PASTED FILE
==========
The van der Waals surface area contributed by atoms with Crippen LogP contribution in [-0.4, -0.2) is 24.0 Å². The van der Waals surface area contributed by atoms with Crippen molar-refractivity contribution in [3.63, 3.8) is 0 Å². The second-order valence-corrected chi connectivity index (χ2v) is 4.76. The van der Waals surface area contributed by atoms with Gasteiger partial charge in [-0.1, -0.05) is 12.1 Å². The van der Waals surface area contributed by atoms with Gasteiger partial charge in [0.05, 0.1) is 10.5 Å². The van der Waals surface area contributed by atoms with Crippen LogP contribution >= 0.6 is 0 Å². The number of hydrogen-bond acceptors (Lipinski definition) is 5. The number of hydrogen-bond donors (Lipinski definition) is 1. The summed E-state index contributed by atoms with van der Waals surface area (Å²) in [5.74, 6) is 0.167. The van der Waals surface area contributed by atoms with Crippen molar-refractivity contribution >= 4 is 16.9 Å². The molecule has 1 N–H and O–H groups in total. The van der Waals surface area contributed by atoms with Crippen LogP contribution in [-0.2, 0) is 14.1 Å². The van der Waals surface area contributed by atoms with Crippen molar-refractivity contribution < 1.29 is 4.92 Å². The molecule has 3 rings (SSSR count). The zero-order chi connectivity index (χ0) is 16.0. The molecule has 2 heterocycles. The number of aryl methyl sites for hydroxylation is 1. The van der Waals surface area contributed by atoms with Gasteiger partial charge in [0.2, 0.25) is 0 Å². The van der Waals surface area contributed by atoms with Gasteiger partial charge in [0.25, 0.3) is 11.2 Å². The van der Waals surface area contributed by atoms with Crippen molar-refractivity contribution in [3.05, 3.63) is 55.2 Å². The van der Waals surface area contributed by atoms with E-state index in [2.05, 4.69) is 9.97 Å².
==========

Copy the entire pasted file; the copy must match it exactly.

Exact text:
The van der Waals surface area contributed by atoms with Crippen LogP contribution in [-0.4, -0.2) is 24.0 Å². The van der Waals surface area contributed by atoms with Crippen molar-refractivity contribution in [3.63, 3.8) is 0 Å². The second-order valence-corrected chi connectivity index (χ2v) is 4.76. The van der Waals surface area contributed by atoms with Gasteiger partial charge in [-0.1, -0.05) is 12.1 Å². The van der Waals surface area contributed by atoms with Gasteiger partial charge in [0.05, 0.1) is 10.5 Å². The van der Waals surface area contributed by atoms with Crippen LogP contribution >= 0.6 is 0 Å². The number of hydrogen-bond acceptors (Lipinski definition) is 5. The number of hydrogen-bond donors (Lipinski definition) is 1. The summed E-state index contributed by atoms with van der Waals surface area (Å²) in [5.74, 6) is 0.167. The van der Waals surface area contributed by atoms with Crippen molar-refractivity contribution >= 4 is 16.9 Å². The molecule has 1 N–H and O–H groups in total. The van der Waals surface area contributed by atoms with Crippen LogP contribution in [-0.2, 0) is 14.1 Å². The van der Waals surface area contributed by atoms with Crippen molar-refractivity contribution < 1.29 is 4.92 Å². The molecule has 3 rings (SSSR count). The zero-order chi connectivity index (χ0) is 16.0. The molecule has 2 heterocycles. The number of aryl methyl sites for hydroxylation is 1. The van der Waals surface area contributed by atoms with Gasteiger partial charge in [0.2, 0.25) is 0 Å². The van der Waals surface area contributed by atoms with Gasteiger partial charge in [0.25, 0.3) is 11.2 Å². The van der Waals surface area contributed by atoms with Crippen molar-refractivity contribution in [3.05, 3.63) is 55.2 Å². The van der Waals surface area contributed by atoms with E-state index in [2.05, 4.69) is 9.97 Å².